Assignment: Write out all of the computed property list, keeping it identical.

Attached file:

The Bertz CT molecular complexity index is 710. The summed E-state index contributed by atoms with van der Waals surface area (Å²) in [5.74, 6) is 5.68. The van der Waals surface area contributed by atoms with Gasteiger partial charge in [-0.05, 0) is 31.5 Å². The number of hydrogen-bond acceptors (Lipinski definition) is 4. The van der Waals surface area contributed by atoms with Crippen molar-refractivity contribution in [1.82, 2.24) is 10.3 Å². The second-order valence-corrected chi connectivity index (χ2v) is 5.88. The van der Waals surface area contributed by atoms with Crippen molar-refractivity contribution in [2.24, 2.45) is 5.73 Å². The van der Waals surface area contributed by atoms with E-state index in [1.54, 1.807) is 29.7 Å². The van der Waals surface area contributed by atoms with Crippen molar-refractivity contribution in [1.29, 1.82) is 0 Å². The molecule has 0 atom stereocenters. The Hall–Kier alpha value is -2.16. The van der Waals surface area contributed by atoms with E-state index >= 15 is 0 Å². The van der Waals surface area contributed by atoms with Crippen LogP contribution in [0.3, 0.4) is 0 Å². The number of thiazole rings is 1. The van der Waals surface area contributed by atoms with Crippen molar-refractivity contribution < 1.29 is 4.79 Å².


The Bertz CT molecular complexity index is 710. The summed E-state index contributed by atoms with van der Waals surface area (Å²) in [5.74, 6) is 5.68. The van der Waals surface area contributed by atoms with Gasteiger partial charge in [-0.05, 0) is 31.5 Å². The number of hydrogen-bond acceptors (Lipinski definition) is 4. The van der Waals surface area contributed by atoms with Crippen molar-refractivity contribution in [1.82, 2.24) is 10.3 Å². The second-order valence-corrected chi connectivity index (χ2v) is 5.88. The van der Waals surface area contributed by atoms with Crippen molar-refractivity contribution in [2.24, 2.45) is 5.73 Å². The van der Waals surface area contributed by atoms with E-state index in [1.54, 1.807) is 29.7 Å². The van der Waals surface area contributed by atoms with Crippen molar-refractivity contribution in [1.29, 1.82) is 0 Å². The molecule has 0 atom stereocenters. The Hall–Kier alpha value is -2.16. The van der Waals surface area contributed by atoms with E-state index >= 15 is 0 Å². The van der Waals surface area contributed by atoms with Crippen LogP contribution in [0.3, 0.4) is 0 Å². The number of thiazole rings is 1. The van der Waals surface area contributed by atoms with Crippen molar-refractivity contribution < 1.29 is 4.79 Å².